"But once I resumed my studies, the doubts resurfaced. I began to wonder...had I made the right choice, or had I let my love and desire for Maryse cloud my thinking, perhaps even blind me to God's will in the matter? Did I turn my back on a vocation that was actually real?" Tears shimmered in Duncan's eyes again. "Father Geordan, did God kill Maryse because of my disobedience?"

"Oh, son!  Oh, my dear boy, how you must be hurting!" Father Geordan pulled the trembling young man into his arms, holding him close. "No, son. Aye, God is sometimes stern in his discipline, but He is also a loving and merciful Father. I believe if He meant to chastise you so harshly, His aim at you would have landed true. Maryse would not have been the one made to suffer simply to atone for your sin.  And if she believed you truly free to wed with a clear conscience, then she married you in all innocence." Brushing the damp hair away from Duncan's face, he said, "Son, look at me. We are all, every one of us on this journey we call Life, mere mortals who are not promised any tomorrows on this side of Heaven. Death is but one of the painful consequences of living in a fallen, broken world."  He sat silent for a moment, lost in thought, then added, "When you and Maryse first parted, you had every intention of reclaiming her later, aye?"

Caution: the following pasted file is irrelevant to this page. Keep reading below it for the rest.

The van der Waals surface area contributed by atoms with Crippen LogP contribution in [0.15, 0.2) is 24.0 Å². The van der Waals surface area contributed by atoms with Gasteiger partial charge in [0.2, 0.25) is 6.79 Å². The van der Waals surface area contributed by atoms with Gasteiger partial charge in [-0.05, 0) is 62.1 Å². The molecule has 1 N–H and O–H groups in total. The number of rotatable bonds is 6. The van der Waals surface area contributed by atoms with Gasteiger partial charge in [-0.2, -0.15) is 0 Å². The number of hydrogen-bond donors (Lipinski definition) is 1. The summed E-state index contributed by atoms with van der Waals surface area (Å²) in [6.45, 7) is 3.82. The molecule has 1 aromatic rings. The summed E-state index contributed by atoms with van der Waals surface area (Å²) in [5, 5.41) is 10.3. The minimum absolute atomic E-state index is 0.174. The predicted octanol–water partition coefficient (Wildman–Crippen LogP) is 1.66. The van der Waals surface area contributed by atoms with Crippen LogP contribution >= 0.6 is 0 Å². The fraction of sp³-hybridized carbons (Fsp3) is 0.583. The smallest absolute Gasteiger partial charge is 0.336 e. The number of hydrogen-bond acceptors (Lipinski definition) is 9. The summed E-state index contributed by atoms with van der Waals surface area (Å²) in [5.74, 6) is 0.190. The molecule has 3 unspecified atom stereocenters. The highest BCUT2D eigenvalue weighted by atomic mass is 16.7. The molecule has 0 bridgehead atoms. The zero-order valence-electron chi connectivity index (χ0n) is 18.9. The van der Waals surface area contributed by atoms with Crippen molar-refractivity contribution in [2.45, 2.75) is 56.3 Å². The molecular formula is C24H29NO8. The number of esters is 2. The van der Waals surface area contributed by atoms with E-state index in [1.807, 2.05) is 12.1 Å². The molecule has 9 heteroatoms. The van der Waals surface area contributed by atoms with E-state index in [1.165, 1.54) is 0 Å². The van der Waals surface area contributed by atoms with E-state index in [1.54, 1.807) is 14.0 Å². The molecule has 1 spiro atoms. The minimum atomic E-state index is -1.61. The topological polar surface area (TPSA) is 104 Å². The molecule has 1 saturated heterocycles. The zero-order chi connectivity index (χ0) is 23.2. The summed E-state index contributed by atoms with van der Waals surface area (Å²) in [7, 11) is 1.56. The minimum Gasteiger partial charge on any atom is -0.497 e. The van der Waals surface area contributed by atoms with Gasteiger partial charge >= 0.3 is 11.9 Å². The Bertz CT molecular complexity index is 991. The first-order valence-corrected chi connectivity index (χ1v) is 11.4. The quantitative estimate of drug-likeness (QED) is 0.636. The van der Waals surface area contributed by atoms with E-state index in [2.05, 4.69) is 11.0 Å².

Duncan nodded. "Aye. As soon as it seemed safe."

"Anything could have befallen either of you, though, before that happened. If not the fever that took her, then it could have been a slip down the stairs, or you might have had some illness of your own or an accident, or have been beset by brigands on the way to Grecotha or returning to Culdi. We live in faith that we will see another day and make promises based on a future we can only dimly predict, but sometimes life takes a turn we never foresaw. Though thanks be to Jesú that He has already won the victory over Death, even though we still live as in the final skirmishes of a battle whose outcome has already been decided. Separation from our loved ones is painful, even agonizing, but it need not be final."